39. elevating user privileges • be careful with configuration file /etc/sudoers • always user fully-qualified paths • never rely on the default search path • always use front-end scripts to set environment variables correctly • export EDITOR=”/bin/vim” could be replaced by • export EDITOR=”bin/bash”

  40. elevating user privileges • sXid is an all in one suid/sgid monitoring program designed to be run from cron on a regular basis • Basically it tracks any changes in your s[ug]id files and folders. If there are any new ones, ones that aren't set any more, or they have changed bits or other modes then it reports the changes in an easy to read format via email or on the command line.

  41. elevating user privileges • sXid program are dangerous • suid programs execute as a different user • sgid programs execute as a different group • sXid programs are often necessary to achieve the desired result – e.g. to login!!! • however, they open up small holes in the armor • potential risks: • program flaws may be exploited • buffer overflow, input format, race condition • replace with a trojan horse • copies system files such as /etc/passwd or /etc/shadow

  42. elevating user privileges • countermeasures: • minimize the number of sXid programs • make sXid programs immutable • non-root suid programs are unnecessary • create a custom group instead • utilize atomic system calls • mkstemp () system call • mktemp Linux command • analyze sXid programs for: • buffer overflows and valid input checking • activation of other programs

  43. password cracking • password cracking is possible at all levels • from a remote host • as a regular user on a local host • as root user on a local host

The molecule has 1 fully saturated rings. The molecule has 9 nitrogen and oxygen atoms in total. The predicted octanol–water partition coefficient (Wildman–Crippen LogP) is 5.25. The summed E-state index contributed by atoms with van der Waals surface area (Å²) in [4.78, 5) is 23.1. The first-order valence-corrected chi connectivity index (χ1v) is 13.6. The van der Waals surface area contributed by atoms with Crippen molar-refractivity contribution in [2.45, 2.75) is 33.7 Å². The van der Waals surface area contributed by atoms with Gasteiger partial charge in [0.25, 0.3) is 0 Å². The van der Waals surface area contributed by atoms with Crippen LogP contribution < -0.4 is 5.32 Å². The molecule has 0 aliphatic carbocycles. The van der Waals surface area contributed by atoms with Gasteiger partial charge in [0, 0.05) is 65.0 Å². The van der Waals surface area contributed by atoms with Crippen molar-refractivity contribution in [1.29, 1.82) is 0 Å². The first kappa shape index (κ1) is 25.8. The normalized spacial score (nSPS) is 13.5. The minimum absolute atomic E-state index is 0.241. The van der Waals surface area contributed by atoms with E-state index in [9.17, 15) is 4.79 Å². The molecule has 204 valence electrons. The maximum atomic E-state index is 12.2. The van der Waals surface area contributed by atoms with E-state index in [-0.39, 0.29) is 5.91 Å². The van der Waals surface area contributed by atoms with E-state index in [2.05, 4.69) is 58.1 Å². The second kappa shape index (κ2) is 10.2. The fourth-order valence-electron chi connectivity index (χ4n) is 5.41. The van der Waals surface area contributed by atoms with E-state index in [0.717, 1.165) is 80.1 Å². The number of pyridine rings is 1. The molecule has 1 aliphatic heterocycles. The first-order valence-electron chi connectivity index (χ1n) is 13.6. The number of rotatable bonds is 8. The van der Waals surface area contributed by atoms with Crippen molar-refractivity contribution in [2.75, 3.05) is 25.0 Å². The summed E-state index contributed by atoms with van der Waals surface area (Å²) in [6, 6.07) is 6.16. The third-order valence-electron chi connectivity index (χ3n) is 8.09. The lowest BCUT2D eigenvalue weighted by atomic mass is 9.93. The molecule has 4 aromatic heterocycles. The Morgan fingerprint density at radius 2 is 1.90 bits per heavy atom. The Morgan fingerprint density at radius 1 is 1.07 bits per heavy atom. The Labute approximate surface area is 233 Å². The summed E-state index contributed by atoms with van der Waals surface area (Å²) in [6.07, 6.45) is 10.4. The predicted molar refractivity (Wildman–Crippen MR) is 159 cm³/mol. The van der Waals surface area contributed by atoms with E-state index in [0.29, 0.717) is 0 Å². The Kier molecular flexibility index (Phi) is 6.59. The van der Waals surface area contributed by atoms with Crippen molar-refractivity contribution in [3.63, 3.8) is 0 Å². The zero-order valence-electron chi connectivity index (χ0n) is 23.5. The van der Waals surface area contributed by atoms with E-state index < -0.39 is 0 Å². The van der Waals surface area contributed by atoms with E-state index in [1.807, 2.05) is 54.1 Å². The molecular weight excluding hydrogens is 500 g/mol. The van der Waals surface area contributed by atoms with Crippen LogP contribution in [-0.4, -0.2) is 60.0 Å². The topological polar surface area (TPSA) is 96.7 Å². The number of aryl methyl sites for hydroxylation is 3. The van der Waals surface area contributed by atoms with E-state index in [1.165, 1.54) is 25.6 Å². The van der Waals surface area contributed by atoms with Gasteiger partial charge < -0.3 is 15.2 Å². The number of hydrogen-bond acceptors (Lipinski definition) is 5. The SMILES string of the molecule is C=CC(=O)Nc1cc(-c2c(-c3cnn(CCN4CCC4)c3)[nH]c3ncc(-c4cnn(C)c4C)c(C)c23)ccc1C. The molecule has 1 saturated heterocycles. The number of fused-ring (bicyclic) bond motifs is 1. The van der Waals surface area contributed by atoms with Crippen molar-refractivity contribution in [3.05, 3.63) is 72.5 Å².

44. password cracking • password cracking from a remote host • brute force attack to gain a foothold • the infamous guest/guest account • how about sysadmin/sysadmin

  45. password cracking • password cracking as a regular user on a local host • subtle attacks to elevate privileges • are system files world readable? • /etc/password or /etc/shadow • are there plain text password files? • apache, samba, mysql • many people use a single password for everything!!! • even if the cracker does not elevate his/her privileges, these accounts can be used to hide work across multiple accounts

  46. password cracking • password cracking as root user on a local host • root user can see everything => /etc/shadow • password cracking software • crack the first • john the ripper the best? password cracking software is CPU intensive • usually run on a compromised system • new user/password pairs potentially provide access to additional computer systems

  47. password cracking • countermeasures: • ensure password files are not world readable • run password cracking software against your own system • identify users with weak passwords and educate them • obtain additional wordlists and dictionaries • packetstormsecurity.org • educate users on good password techniques

  48. password cracking • what are bad passwords: • your name and/or birthday • your pet's name • your phone number • characters from Dilbert, Star Trek, Star Wars, LOTR, ... • non-English words • any of the above backwards

  49. 10 Most Common Passwords • password • 123456 • qwerty • abc123 • letmein • monkey • myspace1 • password1 • link182 • (your first name)

  50. password cracking • what are good passwords: • totally random string that include upper case, lower case, digits, and punctuation • example: • pass phrases • I see you you see me too • becomes: • Icuucme2